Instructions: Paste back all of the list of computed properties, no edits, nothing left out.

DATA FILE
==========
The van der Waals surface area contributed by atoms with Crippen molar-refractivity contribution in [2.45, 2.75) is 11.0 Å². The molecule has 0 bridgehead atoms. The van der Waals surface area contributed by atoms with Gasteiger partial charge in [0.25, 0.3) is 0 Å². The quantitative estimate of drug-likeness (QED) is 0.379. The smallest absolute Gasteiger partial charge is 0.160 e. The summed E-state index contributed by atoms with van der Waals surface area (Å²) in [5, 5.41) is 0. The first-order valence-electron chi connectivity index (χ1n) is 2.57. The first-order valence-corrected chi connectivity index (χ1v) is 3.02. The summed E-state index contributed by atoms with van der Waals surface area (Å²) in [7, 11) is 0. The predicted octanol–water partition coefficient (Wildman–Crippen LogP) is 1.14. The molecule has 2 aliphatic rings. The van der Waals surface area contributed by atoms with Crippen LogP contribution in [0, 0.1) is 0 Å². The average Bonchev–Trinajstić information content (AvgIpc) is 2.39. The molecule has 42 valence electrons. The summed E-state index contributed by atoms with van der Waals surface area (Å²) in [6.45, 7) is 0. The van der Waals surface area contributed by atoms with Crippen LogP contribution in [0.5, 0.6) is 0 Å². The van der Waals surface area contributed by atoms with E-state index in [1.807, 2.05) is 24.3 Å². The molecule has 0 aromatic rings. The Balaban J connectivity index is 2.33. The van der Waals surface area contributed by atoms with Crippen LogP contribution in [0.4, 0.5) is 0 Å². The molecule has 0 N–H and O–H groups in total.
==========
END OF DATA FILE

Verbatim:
The van der Waals surface area contributed by atoms with Crippen molar-refractivity contribution in [2.45, 2.75) is 11.0 Å². The molecule has 0 bridgehead atoms. The van der Waals surface area contributed by atoms with Gasteiger partial charge in [0.25, 0.3) is 0 Å². The quantitative estimate of drug-likeness (QED) is 0.379. The smallest absolute Gasteiger partial charge is 0.160 e. The summed E-state index contributed by atoms with van der Waals surface area (Å²) in [5, 5.41) is 0. The first-order valence-electron chi connectivity index (χ1n) is 2.57. The first-order valence-corrected chi connectivity index (χ1v) is 3.02. The summed E-state index contributed by atoms with van der Waals surface area (Å²) in [7, 11) is 0. The predicted octanol–water partition coefficient (Wildman–Crippen LogP) is 1.14. The molecule has 2 aliphatic rings. The van der Waals surface area contributed by atoms with Crippen LogP contribution in [0, 0.1) is 0 Å². The average Bonchev–Trinajstić information content (AvgIpc) is 2.39. The molecule has 42 valence electrons. The summed E-state index contributed by atoms with van der Waals surface area (Å²) in [6.45, 7) is 0. The van der Waals surface area contributed by atoms with Crippen LogP contribution in [0.5, 0.6) is 0 Å². The van der Waals surface area contributed by atoms with E-state index in [1.807, 2.05) is 24.3 Å². The molecule has 0 aromatic rings. The Balaban J connectivity index is 2.33. The van der Waals surface area contributed by atoms with Crippen LogP contribution in [0.4, 0.5) is 0 Å². The molecule has 0 N–H and O–H groups in total.